Robert B. Carleson: Full Biography
Robert B. Carleson devoted his life to public service. While reforming the California welfare system in the early 1970’s under Ronald Reagan, Carleson pioneered reform measures that saved that state from bankruptcy and that 25 years later would bring about the greatest change for good in America’s system of helping its neediest citizens since the 1930’s.
Bob Carleson was a native Southern Californian, born in Long Beach in 1931. In his youth he was an avid stamp collector and Boy Scout, beginning as a Cub Scout at age 9, ultimately becoming an Eagle Scout and reaching the top rank of Quartermaster Sea Scout at the age of 18. He was Lieutenant Governor of California Boy’s State in 1948 and named outstanding Sea Scout of Long Beach in 1949. In that same year he received naval scholarships to the University of Utah and the University of Southern California (USC), receiving his degree in public administration from USC and a commission in the U.S. Navy in 1953.
For the next three years he served in the Far East and Korea, including two years with the First Marine Division in Korea and a one year tour on the heavy cruiser U. S. S. Bremerton, which included combat in Korea. Following his naval service, he did post graduate work in public administration at USC and got his first job as an administrative intern with the City of Beverly Hills. During the course of his local government career he was awarded the 1958-59 Harry F. Scoville Award to the outstanding public administrator under the age of 31. Bob’s rich career in public administration culminated in his becoming city manager of the Los Angeles county cities of San Dimas and Pico Rivera.
Bob joined the administration of Governor Ronald Reagan as Chief Deputy Director of the California State Department of Public Works in 1968. He was noticed quickly and was drafted by the Governor to become the chief architect of his successful welfare reform program and became its principal implementer as Director of the California State Department of Social Welfare in 1971-72.
As a result of the success of California’s reforms, Bob was brought to Washington in 1973 to be U. S. Commissioner of Welfare with instructions to carry California-style welfare reforms to the States. Bob’s efforts resulted in the national welfare rolls dropping for the first time since World War II as they had done in California during his tenure there.
Bob was at the Governor’s side the one time Reagan testified about welfare reform on Capitol Hill. Senate Finance Committee Chairman Russell B. Long was so impressed that he asked the Governor if he could “borrow” Bob for advice on welfare legislation. This began a long professional relationship from 1972 until Long's retirement and a personal friendship that lasted until Long’s death.
Bob left the federal government in 1975 and founded his own management and public policy consulting firm with offices in Sacramento and Washington, DC. He continued his work with Chairman Long and during the Carter Administration successfully beat back efforts to liberalize welfare policy.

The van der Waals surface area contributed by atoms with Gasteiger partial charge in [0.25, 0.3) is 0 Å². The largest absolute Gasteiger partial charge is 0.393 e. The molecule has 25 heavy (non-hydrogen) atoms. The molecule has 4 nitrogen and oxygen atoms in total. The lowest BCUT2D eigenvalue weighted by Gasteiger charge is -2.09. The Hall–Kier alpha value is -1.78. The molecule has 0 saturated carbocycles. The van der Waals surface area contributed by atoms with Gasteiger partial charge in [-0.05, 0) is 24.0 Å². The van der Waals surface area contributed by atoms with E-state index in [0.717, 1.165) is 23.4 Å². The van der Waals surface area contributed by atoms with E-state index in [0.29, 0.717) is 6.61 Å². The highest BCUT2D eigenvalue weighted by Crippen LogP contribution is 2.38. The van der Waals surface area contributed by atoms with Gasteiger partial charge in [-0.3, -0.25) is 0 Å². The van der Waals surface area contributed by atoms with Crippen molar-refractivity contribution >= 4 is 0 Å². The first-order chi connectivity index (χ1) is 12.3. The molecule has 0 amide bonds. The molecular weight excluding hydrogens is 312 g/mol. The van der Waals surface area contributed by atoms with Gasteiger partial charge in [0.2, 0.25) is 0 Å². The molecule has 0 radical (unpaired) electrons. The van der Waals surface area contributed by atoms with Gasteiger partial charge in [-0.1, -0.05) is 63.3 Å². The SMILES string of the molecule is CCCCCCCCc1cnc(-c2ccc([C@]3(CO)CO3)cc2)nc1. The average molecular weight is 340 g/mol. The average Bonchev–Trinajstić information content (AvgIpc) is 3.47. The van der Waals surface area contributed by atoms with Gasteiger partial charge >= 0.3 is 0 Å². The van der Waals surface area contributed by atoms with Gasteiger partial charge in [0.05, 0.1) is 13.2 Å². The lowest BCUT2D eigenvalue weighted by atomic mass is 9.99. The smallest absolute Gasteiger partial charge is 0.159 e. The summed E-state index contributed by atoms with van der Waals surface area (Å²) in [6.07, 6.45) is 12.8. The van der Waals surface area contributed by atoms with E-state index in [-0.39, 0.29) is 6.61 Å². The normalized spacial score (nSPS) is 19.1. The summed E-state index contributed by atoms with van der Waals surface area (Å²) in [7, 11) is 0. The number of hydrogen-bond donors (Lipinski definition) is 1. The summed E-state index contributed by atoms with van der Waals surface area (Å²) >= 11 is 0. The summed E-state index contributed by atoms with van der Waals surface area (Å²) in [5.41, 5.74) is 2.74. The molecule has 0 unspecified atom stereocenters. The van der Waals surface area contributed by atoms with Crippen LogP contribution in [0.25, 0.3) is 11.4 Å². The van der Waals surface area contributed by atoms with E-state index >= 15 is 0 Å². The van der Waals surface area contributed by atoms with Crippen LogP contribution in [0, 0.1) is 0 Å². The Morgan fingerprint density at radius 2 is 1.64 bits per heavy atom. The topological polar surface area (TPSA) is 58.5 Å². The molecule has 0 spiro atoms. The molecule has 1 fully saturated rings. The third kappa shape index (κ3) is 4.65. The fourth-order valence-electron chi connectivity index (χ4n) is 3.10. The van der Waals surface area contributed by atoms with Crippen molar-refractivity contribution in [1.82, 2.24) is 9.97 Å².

Bob was a true believer in Ronald Reagan and served as a senior policy advisor to him in his 1976 and 1980 presidential campaigns. Following the 1980 election, he headed the Transition Team at the U.S. Department of Health and Human Services. Bob was quickly appointed to the White House staff as Special Assistant to the President for Policy Development where he served as a special advisor on federalism policy and Executive Secretary of the Cabinet Council on Human Resources. He authored the 1981 Reagan Welfare Reforms which once implemented caused the national welfare rolls to drop once again.
Bob left the White House in 1984 to join the international accounting and management consulting firm of KMG Main Hurdman as Principal and Director of Government Relations, where he pioneered the firm's government relations practice. He also served for many years as a member of the Board of Directors of the Federal Home Loan Bank of Atlanta.
In the early 1990’s Bob and his wife Susan left Washington and moved to San Diego. But welfare reform was still his top priority and in 1994 when President Clinton promised to “end welfare as we know it,” Bob knew what he meant and took up the battle once again. The Free Congress Foundation brought him in as a Senior Fellow and Bob worked feverishly to advocate the right approach to reforming welfare by reversing the incentives in the system. When the Republicans gained control of Congress that year Bob saw the opportunity of achieving his and Ronald Reagan’s long held dream of replacing the open-ended welfare entitlement program AFDC with finite block grants to the states.
President Clinton twice vetoed the legislation and while many Republicans wanted to keep the issue alive during the 1996 presidential campaign, Bob single handedly fought to get it sent back to the President for a third time. It worked — President Clinton signed it into law in August 1996 and a decade later the nation’s welfare rolls had dropped by 60 percent and the legislation stands as the most significant welfare reform since 1935. Ronald Reagan always said there is no end to what you can accomplish as long as you don’t care who gets the credit and Bob believed that, too.
In 1998, Bob founded the American Civil Rights Union (ACRU), a vehicle to protect the civil rights of all Americans - rights that are being undermined by the left-wing and anti-family agenda of organizations like the ACLU. His mission lives on and will continue to do so.
Bob was for years listed in Marquis Who's Who in America and Who’s Who in the World. His articles were published in The Wall Street Journal, Readers' Digest, The Washington Times, and various other publications, for one of which he received a Freedoms Foundation award.
Government Is the Problem, Memoirs of Ronald Reagan’s Welfare Reformer is available at www.governmentistheproblem.us.